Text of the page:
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Sys-Admins and the law.


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#1 Chris Cosgrove

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Posted 23 February 2017 - 07:43 PM

I see a Texan, Michael Thomas, is appealling against a conviction for "Intentionally causing damage without authorization, to a protected computer." on the grounds that at the time he was authorised to make such alterations to his employeer's systems.

 

The case is interesting because, if he wins, a lot of employers are going to have to re-think their IT policies and, if he loses, a lot of Sys-Admins are going to be looking over their shoulders, always assuming the facts as reported are correct. For the whole article see -

 

http://www.theregister.co.uk/2017/02/23/michael_thomas_appeals_conviction/

 

Chris Cosgrove



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#2 NickAu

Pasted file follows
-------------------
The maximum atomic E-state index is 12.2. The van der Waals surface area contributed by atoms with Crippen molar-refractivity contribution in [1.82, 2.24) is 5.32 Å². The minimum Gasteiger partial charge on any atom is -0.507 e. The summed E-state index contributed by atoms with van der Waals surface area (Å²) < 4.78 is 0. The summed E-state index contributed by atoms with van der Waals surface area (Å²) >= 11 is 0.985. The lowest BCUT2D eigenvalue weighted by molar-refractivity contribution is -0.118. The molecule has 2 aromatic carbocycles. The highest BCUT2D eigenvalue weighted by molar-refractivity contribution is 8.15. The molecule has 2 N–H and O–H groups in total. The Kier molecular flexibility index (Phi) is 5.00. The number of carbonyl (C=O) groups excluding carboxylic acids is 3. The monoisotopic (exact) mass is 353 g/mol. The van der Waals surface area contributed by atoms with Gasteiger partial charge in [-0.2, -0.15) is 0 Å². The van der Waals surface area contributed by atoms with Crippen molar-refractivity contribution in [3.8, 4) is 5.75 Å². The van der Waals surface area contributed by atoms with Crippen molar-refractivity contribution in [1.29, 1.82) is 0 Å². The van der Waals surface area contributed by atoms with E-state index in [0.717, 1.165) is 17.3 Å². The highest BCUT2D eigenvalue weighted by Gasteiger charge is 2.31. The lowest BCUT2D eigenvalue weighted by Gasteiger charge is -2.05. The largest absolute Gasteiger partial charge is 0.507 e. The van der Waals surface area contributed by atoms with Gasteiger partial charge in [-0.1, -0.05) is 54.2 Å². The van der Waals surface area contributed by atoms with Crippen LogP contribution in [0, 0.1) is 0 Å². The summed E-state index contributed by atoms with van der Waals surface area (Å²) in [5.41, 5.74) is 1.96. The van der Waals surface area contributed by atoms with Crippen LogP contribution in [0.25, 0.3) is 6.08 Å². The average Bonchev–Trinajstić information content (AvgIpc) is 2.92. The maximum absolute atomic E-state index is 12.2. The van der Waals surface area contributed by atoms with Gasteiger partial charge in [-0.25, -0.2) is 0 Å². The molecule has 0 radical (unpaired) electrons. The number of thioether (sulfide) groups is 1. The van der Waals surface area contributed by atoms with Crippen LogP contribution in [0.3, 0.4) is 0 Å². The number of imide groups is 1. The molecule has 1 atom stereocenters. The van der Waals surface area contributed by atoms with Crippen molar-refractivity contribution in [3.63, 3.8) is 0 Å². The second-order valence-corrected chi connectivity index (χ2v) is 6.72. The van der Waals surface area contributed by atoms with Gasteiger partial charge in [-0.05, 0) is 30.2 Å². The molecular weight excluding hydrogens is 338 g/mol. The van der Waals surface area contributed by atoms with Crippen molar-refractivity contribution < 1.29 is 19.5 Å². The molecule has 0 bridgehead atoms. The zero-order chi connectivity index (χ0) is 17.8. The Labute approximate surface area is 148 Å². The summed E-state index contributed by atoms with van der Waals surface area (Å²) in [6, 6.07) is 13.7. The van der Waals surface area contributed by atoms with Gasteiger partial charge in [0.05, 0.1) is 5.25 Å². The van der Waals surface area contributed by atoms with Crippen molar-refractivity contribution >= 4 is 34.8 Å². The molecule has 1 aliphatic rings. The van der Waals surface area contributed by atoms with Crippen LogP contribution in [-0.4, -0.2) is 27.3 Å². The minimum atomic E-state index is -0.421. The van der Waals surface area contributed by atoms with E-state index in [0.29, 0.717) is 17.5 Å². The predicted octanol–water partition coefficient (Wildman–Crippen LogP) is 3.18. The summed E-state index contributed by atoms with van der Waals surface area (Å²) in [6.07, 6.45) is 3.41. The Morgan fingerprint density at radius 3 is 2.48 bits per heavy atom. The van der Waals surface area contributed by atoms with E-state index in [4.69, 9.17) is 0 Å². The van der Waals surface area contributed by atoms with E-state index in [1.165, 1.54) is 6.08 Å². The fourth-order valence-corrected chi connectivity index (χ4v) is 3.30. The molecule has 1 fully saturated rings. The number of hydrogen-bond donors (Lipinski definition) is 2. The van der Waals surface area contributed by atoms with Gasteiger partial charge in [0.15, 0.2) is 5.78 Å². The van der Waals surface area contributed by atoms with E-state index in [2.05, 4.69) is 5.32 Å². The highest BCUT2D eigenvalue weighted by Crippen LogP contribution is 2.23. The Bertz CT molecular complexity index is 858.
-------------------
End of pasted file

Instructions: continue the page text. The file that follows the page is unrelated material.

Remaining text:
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Posted 23 February 2017 - 07:54 PM

I can't see him winning, He was not authorized to willfully trash his employer's network, I totally disagree with what he did.



#3 Chris Cosgrove

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Posted 23 February 2017 - 08:13 PM

I too don't agree with what he did, but the law is a very strange beast. And if the Appeals Court upholds the conviction I think their judgement is going to have to be very carefully worded.

 

Chris Cosgrove



#4 TsVk!

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Posted 23 February 2017 - 08:25 PM

I can see his point... whilst what he did was clearly immoral, the whole "unauthorized" thing is just trumped up.

 

Sysadmins have the authority to do whatever the hell we like to our systems. Otherwise we wouldn't be able to do our jobs. We'd never get anything done if we had to ask for permission to make system changes.

 

It's a big heads up for management who think sysadmins are just glorified janitors. Treating us poorly can have much greater ramifications than just an uncleaned bathroom.



#5 bumping

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Posted 24 February 2017 - 01:23 PM

it's called, industrial espionage

 

companies should include something in their documentation stating employees must act i the co's best interest.

especially for broad reaching positions like booking keep and it

 

to many think they are owed and that's it's a single direction


Edited by bumping, 24 February 2017 - 01:30 PM.





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